That Chelsea lost the FA Cup final to Liecester City yesterday is really painful, that is if you are an ardent Chelsea supporter like me. While I can argue that Chelsea did not deserve to lose that match, very few can question Liecester City’s entitlement to the grail. Neither can anyone contest Brendan Rodgers’ license to win the oldest national football competition in the world.

Brendan Rogers is not just a coach. He is an incredibly good football manager, rating among the best British managers this century. He has had relative success at English, Scottish and Welsh clubs.

Right from the outset when he launched his managerial career in 2008, Brendan has proven to be a very ambitious gaffer. But in spite of having remarkable impact on English football with teams like Watford, Reading, Swansea City and Liverpool, the Northern Irish never had a major English trophy to compliment his CV.

But the wait for a league conquest would finally end when he became manager of Scottish side Celtic in May 2016, and led “The Bhoys” to an undefeated domestic season in his first year, and trebles in both of his first two seasons.

It was either the lure of the world’s most glamorous league or a point to prove, or both, that saw Brendan Rogers return to the English Premier League in February 2019, to manage Liecester City following the sacking of Claude Puel.

The work the Northern Irish has done at Liecester is amazing, even though the Foxes frustratingly slipped out of the Champions League qualifying places last season. He is no doubt a player’s manager. Speaking ahead of Liecester’s FA Cup final tie against Chelsea, former Leicester defender Danny Simpson said “Elite Brendan Rodgers could manage anyone”. That sounded axiomatic.

Under Brendan, Liecester City have become one of the most consistent in the league. They have become more comfortable on the ball, with the players playing with so much freedom and confidence. Players like Harvey Barnes, James Maddison, Caglar Soyuncu, Youri Tielemans (Chelsea’s kill-joy in yesterday’s cup final) and others have been developed into better players, ranking with the best in the division. Our own Kelechi “Senior Man” Iheanacho is a clear example: he has scored 18 goals in all competitions this season:15 in his last 17 games.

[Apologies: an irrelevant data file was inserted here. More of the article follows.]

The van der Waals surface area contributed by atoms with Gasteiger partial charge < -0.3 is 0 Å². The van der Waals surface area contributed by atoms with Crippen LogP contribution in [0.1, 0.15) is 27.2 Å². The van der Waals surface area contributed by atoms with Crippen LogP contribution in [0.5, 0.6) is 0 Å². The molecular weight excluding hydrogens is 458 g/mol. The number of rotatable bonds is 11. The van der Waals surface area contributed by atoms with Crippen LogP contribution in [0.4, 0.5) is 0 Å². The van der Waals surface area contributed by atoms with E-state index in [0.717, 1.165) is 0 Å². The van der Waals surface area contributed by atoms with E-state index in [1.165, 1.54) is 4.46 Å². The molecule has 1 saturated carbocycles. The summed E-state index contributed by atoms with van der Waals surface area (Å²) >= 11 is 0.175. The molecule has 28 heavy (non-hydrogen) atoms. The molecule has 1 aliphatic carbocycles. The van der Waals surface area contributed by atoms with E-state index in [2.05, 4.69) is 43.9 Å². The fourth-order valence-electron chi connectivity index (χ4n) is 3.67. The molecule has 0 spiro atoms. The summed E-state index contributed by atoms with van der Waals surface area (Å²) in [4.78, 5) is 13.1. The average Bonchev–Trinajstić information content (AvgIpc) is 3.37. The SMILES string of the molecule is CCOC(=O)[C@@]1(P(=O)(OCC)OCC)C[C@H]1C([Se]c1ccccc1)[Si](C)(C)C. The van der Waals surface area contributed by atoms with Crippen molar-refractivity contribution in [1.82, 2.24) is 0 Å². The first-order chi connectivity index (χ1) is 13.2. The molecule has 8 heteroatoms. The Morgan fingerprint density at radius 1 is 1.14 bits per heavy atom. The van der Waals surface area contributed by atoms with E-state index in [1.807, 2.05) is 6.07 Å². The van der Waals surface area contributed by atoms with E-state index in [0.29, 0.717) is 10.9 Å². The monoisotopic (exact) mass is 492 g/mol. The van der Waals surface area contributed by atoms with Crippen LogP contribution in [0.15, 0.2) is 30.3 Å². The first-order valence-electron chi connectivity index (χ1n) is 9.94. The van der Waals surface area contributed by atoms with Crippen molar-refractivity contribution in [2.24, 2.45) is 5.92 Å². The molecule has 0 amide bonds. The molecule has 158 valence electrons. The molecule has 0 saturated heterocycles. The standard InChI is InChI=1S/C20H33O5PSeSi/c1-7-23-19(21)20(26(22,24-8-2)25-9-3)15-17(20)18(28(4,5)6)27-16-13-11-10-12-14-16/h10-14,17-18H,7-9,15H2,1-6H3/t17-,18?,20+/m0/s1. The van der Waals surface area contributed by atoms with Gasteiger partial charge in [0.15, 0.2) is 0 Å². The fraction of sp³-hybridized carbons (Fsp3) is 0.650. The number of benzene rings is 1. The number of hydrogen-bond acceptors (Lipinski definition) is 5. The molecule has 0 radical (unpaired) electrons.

The club’s stats under BR have been impressive. Across 76 Premier League matches, they have racked up the third-highest number of points, more than Manchester United, Spurs, and Arsenal, and the same as Chelsea.

Brendan Rogers has without doubt always been a top coach. The FA cup trophy will only boost his reputation as one of the best managers in English football. He deserves it, and no one should begrudge him that. Not even me, with the bluest of bloods running deep in my vein. He is a coach I have always admired and respected. Not necessarily because of his affiliation to Chelsea (as Chelsea youth coach and reserve team manager between 2004 and 2008). But purely on the strength of his managerial competence and achievements. It would however, not surprise me if I found him in the Chelsea dugout someday in the future. Let’s hope he has an “unfinished business” at SW6.

As for my darling Chelsea club, we are still in the running for some silverware this season when we take on Manchester City in the Champions League final on May 29. It is now the only opportunity we have to make any meaning of what has been a remarkable second half of the season under Thomas Tuchel. To the Chelsea faithful, only a victory over our high-flying English rivals, already crowned league champions (a remarkable third title success in the last four campaigns), for our second European Champions League prize, will be sufficient enough consolation and adequate compensation for our FA Cup loss to Liecester City.

Congratulations Liecester City!
Congratulations Brenda Rogers!

Proudly Blue.
Babs Daramola writes from Lagos.

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